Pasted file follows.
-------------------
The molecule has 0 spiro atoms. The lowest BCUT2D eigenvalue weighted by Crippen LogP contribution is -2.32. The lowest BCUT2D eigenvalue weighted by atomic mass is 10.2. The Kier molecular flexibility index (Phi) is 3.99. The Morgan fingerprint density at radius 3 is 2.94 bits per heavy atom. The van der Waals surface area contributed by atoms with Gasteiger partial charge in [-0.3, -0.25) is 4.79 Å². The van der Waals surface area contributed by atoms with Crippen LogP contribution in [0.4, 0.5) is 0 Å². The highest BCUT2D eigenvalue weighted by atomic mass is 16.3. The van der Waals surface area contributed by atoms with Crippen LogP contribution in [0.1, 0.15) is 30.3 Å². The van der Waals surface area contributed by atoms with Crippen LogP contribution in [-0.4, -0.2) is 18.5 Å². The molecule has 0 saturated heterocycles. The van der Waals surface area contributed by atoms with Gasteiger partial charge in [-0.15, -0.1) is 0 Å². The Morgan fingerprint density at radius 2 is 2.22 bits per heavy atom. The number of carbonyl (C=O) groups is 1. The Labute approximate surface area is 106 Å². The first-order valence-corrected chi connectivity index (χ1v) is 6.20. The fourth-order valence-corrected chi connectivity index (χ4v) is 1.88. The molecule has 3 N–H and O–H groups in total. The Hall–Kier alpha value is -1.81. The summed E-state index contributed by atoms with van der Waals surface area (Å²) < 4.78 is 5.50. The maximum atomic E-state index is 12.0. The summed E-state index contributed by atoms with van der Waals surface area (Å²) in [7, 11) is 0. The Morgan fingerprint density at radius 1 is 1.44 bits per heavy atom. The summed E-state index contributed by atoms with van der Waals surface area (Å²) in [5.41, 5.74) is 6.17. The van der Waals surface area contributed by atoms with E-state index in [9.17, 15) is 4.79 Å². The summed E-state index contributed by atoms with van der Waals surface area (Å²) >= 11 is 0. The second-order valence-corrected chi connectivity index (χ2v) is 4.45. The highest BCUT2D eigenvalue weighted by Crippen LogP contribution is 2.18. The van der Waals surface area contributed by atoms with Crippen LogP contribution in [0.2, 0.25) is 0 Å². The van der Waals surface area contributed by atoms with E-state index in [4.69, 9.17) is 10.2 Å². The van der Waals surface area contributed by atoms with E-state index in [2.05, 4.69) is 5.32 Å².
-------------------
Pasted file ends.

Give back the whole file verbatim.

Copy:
The molecule has 0 spiro atoms. The lowest BCUT2D eigenvalue weighted by Crippen LogP contribution is -2.32. The lowest BCUT2D eigenvalue weighted by atomic mass is 10.2. The Kier molecular flexibility index (Phi) is 3.99. The Morgan fingerprint density at radius 3 is 2.94 bits per heavy atom. The van der Waals surface area contributed by atoms with Gasteiger partial charge in [-0.3, -0.25) is 4.79 Å². The van der Waals surface area contributed by atoms with Crippen LogP contribution in [0.4, 0.5) is 0 Å². The highest BCUT2D eigenvalue weighted by atomic mass is 16.3. The van der Waals surface area contributed by atoms with Crippen LogP contribution in [0.1, 0.15) is 30.3 Å². The van der Waals surface area contributed by atoms with Crippen LogP contribution in [-0.4, -0.2) is 18.5 Å². The molecule has 0 saturated heterocycles. The van der Waals surface area contributed by atoms with Gasteiger partial charge in [-0.15, -0.1) is 0 Å². The Morgan fingerprint density at radius 2 is 2.22 bits per heavy atom. The number of carbonyl (C=O) groups is 1. The Labute approximate surface area is 106 Å². The first-order valence-corrected chi connectivity index (χ1v) is 6.20. The fourth-order valence-corrected chi connectivity index (χ4v) is 1.88. The molecule has 3 N–H and O–H groups in total. The Hall–Kier alpha value is -1.81. The summed E-state index contributed by atoms with van der Waals surface area (Å²) < 4.78 is 5.50. The maximum atomic E-state index is 12.0. The summed E-state index contributed by atoms with van der Waals surface area (Å²) in [7, 11) is 0. The Morgan fingerprint density at radius 1 is 1.44 bits per heavy atom. The summed E-state index contributed by atoms with van der Waals surface area (Å²) in [5.41, 5.74) is 6.17. The van der Waals surface area contributed by atoms with E-state index in [9.17, 15) is 4.79 Å². The summed E-state index contributed by atoms with van der Waals surface area (Å²) >= 11 is 0. The second-order valence-corrected chi connectivity index (χ2v) is 4.45. The highest BCUT2D eigenvalue weighted by Crippen LogP contribution is 2.18. The van der Waals surface area contributed by atoms with Crippen LogP contribution in [0.2, 0.25) is 0 Å². The van der Waals surface area contributed by atoms with E-state index in [4.69, 9.17) is 10.2 Å². The van der Waals surface area contributed by atoms with E-state index in [2.05, 4.69) is 5.32 Å².